Only grass fed beef tho?

The GHG emissions of grass fed beef are 19.2 kg of CO2 per Kg live weight. The GHG emissions of feedlot beef is 14.8 kg of CO2 per Kg live weight. The GHG emissions of soya is 2 kg CO2 per Kg of soyabeans


Health impact of an omnivorous diet?

A vegan diet would be projected to be able to save 8.1 million lives annually from early death from things like heart disease. Monetised this would save around $1trillion in avoided healthcare costs

A vegan diet reduces cancer risk by 16%, reducing prostate cancer risk by 37% and female specific cancers by 34%

A Science Based Veganism

One of the questions I have recently been thinking about is the degree to which veganism is science based. Many people try to dismiss veganism because they think of humans as omnivores, that there is scientific evidence we have evolved to eat me. To me this argument is fundamentally mistaken, but to begin I think its important to ask in what ways is veganism science based.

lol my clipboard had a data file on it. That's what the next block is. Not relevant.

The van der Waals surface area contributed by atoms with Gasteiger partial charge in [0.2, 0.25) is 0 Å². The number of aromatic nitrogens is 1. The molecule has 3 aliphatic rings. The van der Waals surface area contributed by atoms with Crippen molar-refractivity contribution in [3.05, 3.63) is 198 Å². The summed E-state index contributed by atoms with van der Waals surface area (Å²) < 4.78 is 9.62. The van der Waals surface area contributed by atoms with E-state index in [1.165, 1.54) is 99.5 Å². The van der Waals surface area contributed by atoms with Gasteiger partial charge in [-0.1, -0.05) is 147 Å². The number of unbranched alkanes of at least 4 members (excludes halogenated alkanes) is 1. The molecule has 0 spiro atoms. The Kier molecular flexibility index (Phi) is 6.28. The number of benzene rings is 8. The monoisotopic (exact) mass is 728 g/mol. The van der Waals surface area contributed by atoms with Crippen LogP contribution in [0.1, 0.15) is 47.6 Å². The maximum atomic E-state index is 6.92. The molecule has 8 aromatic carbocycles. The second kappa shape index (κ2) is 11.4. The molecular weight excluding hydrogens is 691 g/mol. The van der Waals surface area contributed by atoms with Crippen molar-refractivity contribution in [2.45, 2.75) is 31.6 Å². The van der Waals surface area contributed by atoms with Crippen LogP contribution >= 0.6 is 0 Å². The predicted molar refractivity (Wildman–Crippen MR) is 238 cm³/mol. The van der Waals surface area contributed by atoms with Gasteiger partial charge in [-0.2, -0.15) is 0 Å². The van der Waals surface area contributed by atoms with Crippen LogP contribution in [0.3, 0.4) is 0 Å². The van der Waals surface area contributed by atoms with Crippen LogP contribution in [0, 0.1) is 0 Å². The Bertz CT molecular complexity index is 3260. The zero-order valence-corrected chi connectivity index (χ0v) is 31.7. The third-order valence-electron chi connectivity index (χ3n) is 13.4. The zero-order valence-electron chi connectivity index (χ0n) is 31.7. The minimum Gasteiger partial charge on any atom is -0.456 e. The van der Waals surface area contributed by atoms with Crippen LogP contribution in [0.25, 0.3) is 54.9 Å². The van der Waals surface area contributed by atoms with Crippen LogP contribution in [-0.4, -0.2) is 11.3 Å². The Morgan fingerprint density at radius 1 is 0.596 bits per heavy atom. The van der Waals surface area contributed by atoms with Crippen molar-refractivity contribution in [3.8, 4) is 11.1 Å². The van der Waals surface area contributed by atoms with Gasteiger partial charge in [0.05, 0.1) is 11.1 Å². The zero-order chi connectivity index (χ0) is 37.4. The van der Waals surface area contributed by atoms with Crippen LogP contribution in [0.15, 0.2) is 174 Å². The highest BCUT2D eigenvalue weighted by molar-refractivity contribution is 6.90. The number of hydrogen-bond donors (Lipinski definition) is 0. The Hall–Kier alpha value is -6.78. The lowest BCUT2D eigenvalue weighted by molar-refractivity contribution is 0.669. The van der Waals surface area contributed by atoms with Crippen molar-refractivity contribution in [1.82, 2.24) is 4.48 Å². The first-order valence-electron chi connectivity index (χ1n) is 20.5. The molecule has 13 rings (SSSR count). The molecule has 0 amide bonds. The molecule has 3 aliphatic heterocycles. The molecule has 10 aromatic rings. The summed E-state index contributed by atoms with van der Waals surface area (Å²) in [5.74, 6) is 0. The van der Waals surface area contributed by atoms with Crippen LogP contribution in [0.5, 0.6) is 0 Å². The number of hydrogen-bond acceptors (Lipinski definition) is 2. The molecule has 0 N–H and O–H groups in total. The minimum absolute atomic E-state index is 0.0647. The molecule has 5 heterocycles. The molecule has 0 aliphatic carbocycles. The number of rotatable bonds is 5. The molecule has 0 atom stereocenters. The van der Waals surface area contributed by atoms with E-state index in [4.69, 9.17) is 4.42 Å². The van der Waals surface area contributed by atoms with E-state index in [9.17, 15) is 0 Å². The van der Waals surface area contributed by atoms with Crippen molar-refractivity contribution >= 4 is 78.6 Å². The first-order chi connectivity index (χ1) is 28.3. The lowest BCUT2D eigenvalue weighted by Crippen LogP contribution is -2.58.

Veganism is scientific in the sense that it is based on the idea that both we and animals are evolutionary cousins, and in contrast to the religious beliefs that we are made in the image of god, humans are in fact not inherently special, we have no more inherent worth than any other animal. Any favour towards humans over animals then has to be the result not just of species, but on ethically relevant characteristics, such as our capacity to suffer, or intelligence or capacity for language. Since we give rights to humans who are far more lacking in these areas than animals, eg when we give rights to infants or people with severe mental disabilities who don't have moral agency, to be consistent with this we should also give rights to animals.

If we look at the arguments against this though, I think there are good reasons to reject the types of arguments I mentioned some meat eaters make about the implications of humans evolved adaptations to a eat meat. This starts with the idea that just because we have evolved to be able to do something this does not mean we should. Evolution merely selects for characteristics that promote for reproductive success within certain environmental contexts. For us, we evolved in tribal societies, and we evolved the capacity for tribal violence. But this does not mean violence right. We were also selected to be able to have as many children as possible, but that does not mean we should, particularly given our over population crisis. Humans have also discriminated against those with disabilities, and indeed many animals do this too. Should we discriminate because is natural too?